Most designers and developers already have an understanding of accessible websites. However, this will normally revolve around visual disabilities. It is approximated that 1-3% of the global population have a cognitive/intellectual disability which is as many as 200 million people. This is an incredibly important statistic to digest, as people within this percentage may contribute to a large amount of traffic to your site. The cognitive disability side of accessibility could be seen as overlooked.
Functional vs Clinical Cognitive Disability
Cognitive disability is normally classified between functional and clinical. Clinical diagnosis includes such disabilities as downs syndrome, autism, dyslexia and even dementia. Whereas functional refers more to the less severe conditions such as attention-deficit disorder and issues with memory and comprehension.
It may be more beneficial from a design/development point to look at both classifications in the same light. This is because across both cognitive and clinical disabilities the difficulties experienced by both overlap considerably. This includes but not limited to:
• Difficulties with memory
• Cognitive Overload/Visual Comprehension
• Problem Solving
• Attention Deficits
• Reading and Verbal Comprehension
Ways to Improve Accessibility
So how do we actually improve accessibility? By understanding the effects of cognitive disability it allows us to tailor websites around this to ensure they are fit for purpose.
It is advised to create a less than busy appearance to help reduce cognitive overload for users dramatically. Avoiding a cluttered look and applying a ‘less is more’ approach helps provide a digestible format for these users. Chunking is a popular method to help provide digestible chunks of information, white space can be utilised to help create these chunks and help take away from a cluttered looking page.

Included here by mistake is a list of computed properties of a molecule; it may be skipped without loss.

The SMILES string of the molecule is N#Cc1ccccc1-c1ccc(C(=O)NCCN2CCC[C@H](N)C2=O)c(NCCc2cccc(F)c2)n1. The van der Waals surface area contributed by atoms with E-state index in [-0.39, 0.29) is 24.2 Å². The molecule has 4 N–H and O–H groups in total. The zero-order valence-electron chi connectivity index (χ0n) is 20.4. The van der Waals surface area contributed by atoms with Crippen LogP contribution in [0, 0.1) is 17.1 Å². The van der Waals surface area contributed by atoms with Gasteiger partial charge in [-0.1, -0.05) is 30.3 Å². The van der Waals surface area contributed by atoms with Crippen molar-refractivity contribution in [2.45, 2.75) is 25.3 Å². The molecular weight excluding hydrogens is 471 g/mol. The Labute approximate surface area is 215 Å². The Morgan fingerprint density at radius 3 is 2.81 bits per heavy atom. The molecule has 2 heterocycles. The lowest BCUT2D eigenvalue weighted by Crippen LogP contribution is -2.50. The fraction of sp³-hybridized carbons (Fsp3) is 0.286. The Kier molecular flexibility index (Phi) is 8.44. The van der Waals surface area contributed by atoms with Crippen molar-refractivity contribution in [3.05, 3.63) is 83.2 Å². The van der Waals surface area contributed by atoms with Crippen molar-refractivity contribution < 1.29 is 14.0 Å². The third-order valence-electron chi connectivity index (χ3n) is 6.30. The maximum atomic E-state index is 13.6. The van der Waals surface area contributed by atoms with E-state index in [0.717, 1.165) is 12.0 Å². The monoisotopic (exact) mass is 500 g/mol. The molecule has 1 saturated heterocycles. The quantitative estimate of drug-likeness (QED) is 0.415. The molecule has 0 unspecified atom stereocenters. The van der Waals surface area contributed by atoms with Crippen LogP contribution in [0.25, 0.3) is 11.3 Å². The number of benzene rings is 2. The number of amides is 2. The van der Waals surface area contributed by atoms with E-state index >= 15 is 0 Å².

The most integral part of a page is the content. Improving readability is normally something that is always considered during the designing of a website such as line height and font size. However, some other elements to consider may go under the radar. For example, the actual way in which the content is written can impact how people with cognitive disabilities digest the information. Keeping sentences shorter and more concise helps to improve this immediately. It is crucial to provide high contrast between the text and background colour. Using varying colour to differentiate between content and links can also improve readability.
Keeping the site pages consistent will remove any uncertainty about navigating to different pages. Users can gain an understanding of what to expect from each page. Navigation should remain the same across a website, including its position and be easily identifiable. This is something that goes without saying as the navigation is rarely sporadic in its positioning or usage.
It can go unsaid but the majority of website users are task driven, they will have a task they want to perform. This means they are navigating your site for a purpose. Distracting the user with unnecessary content can cause irritation and difficulty in completing their task. Movement of content and other forms of animation is an extremely common part of websites, but this is also extremely distracting. Unexpected sound is another element that can cause confusion if it plays automatically and a source can’t be found.
Although the points outlined above could be perceived as fundamental design decisions, It’s important to extend that accessibility reach as far as you can. It could be time to assess your site and determine whether you can incorporate some of these points. Each small step taken is another big step towards inclusive accessibility.